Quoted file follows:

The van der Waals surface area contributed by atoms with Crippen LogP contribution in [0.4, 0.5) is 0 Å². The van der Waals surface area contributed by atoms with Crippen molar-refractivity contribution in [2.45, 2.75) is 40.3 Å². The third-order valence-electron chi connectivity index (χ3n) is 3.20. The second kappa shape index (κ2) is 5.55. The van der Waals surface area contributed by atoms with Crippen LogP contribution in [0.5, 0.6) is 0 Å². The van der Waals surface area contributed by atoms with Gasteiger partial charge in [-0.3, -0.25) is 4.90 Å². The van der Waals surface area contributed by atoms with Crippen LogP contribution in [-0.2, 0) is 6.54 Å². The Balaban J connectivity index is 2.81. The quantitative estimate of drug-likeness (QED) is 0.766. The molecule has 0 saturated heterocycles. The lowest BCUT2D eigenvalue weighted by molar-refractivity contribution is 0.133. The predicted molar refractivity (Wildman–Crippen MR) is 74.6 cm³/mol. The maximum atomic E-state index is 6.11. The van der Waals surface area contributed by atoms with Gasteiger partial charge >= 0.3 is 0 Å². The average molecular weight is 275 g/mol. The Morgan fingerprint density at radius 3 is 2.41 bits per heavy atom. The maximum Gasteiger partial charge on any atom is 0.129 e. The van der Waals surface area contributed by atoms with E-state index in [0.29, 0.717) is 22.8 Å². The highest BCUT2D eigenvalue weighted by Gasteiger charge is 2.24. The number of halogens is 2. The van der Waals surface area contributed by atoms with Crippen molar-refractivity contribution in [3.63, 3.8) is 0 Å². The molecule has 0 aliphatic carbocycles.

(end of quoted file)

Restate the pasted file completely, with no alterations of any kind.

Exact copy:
The van der Waals surface area contributed by atoms with Crippen LogP contribution in [0.4, 0.5) is 0 Å². The van der Waals surface area contributed by atoms with Crippen molar-refractivity contribution in [2.45, 2.75) is 40.3 Å². The third-order valence-electron chi connectivity index (χ3n) is 3.20. The second kappa shape index (κ2) is 5.55. The van der Waals surface area contributed by atoms with Crippen LogP contribution in [0.5, 0.6) is 0 Å². The van der Waals surface area contributed by atoms with Gasteiger partial charge in [-0.3, -0.25) is 4.90 Å². The van der Waals surface area contributed by atoms with Crippen LogP contribution in [-0.2, 0) is 6.54 Å². The Balaban J connectivity index is 2.81. The quantitative estimate of drug-likeness (QED) is 0.766. The molecule has 0 saturated heterocycles. The lowest BCUT2D eigenvalue weighted by molar-refractivity contribution is 0.133. The predicted molar refractivity (Wildman–Crippen MR) is 74.6 cm³/mol. The maximum atomic E-state index is 6.11. The van der Waals surface area contributed by atoms with Gasteiger partial charge >= 0.3 is 0 Å². The average molecular weight is 275 g/mol. The Morgan fingerprint density at radius 3 is 2.41 bits per heavy atom. The maximum Gasteiger partial charge on any atom is 0.129 e. The van der Waals surface area contributed by atoms with E-state index in [0.29, 0.717) is 22.8 Å². The highest BCUT2D eigenvalue weighted by Gasteiger charge is 2.24. The number of halogens is 2. The van der Waals surface area contributed by atoms with Crippen molar-refractivity contribution in [3.63, 3.8) is 0 Å². The molecule has 0 aliphatic carbocycles.